A touching account of a middle-aged widow who puts her life back together even more spectacularly than it came apart.
“Looking back, it seemed Bena’s life had more or less belonged to her right up until Bobby died and took it away.” From the opening line, Kincaid (Balls, 1998, etc.) makes the direction of her third novel clear. Bena Eckerd is a wife and mother of five in Baxter County, Alabama, and she exhibits a panoply of good country virtues: friendliness, lack of pretense, compassion, and guilelessness. Her late husband Bobby, who died in a car crash along with his mistress Lorraine Redfield, was a good example of southern duplicity but a good man all the same. After his death, Bena devotes herself to her teenaged children and relies on her friends for comfort, but eventually she finds herself drawn more and more to Lucky McKale, her mailman. Lucky is married to Sue Cox, a vehement drunk who gives speeches to schoolchildren on the evils of alcohol, and Bena is a good Baptist not inclined to take up with another woman’s husband—even if that woman is something of a local joke. Eventually, however, love wins out, and Bena and Lucky marry, though their happiness is short-lived. Lucky leaves for California to help his ailing sister check into an experimental clinic in Mexico—and disappears. Meanwhile, Bena’s daughter Leslie falls in love with Lucky’s son Corbin and the two of them run off to Texas. Bena’s daughter Sissy turns up pregnant, the father having just left for Spain on a cruise liner. And Sue Cox herself starts hanging around, asking if Bena has any “word” of her husband. The course of true love is rarely smooth, but does it have to be as rough as a razorback hog?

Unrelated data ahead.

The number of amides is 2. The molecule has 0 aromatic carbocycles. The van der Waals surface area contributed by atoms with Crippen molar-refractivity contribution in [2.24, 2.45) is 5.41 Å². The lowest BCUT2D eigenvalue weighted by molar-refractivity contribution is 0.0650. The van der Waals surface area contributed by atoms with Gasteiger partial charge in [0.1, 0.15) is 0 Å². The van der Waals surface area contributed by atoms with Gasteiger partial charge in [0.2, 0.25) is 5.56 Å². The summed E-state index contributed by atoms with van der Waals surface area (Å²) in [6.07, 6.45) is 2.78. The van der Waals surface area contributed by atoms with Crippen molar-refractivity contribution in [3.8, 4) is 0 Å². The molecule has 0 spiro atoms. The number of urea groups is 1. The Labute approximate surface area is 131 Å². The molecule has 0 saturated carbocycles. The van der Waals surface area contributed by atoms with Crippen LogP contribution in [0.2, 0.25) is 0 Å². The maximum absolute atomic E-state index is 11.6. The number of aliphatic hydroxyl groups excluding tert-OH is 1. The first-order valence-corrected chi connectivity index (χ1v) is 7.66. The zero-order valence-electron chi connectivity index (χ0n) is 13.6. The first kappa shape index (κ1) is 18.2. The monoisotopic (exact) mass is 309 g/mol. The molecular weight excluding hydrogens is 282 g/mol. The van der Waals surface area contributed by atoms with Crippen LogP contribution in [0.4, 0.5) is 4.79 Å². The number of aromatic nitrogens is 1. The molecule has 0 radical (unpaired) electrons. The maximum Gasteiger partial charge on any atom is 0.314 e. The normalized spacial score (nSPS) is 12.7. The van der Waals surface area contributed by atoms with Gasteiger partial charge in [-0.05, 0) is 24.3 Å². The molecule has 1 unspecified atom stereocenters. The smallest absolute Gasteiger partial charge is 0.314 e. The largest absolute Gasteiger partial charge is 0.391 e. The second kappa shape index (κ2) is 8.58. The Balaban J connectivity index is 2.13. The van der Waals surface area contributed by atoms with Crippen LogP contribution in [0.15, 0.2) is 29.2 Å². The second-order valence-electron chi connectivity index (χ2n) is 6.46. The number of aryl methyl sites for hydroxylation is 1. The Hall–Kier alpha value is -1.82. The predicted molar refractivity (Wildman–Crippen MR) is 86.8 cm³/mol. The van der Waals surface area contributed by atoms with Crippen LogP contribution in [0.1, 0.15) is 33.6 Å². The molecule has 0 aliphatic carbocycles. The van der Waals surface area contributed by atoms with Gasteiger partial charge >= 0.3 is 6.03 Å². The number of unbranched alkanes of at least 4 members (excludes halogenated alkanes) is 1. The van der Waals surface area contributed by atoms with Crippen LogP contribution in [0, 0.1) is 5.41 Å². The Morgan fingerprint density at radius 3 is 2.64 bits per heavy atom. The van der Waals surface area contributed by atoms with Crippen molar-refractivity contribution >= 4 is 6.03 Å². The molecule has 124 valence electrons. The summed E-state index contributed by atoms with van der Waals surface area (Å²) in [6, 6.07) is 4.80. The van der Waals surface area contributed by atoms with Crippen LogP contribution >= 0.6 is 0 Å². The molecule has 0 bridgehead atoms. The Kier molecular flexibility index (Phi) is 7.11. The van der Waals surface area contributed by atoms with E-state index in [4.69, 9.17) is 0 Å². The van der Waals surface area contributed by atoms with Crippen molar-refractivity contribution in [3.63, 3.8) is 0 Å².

A bit melodramatic, but a well-told and likable tale nevertheless, in a strong colloquial style that avoids sentimentality.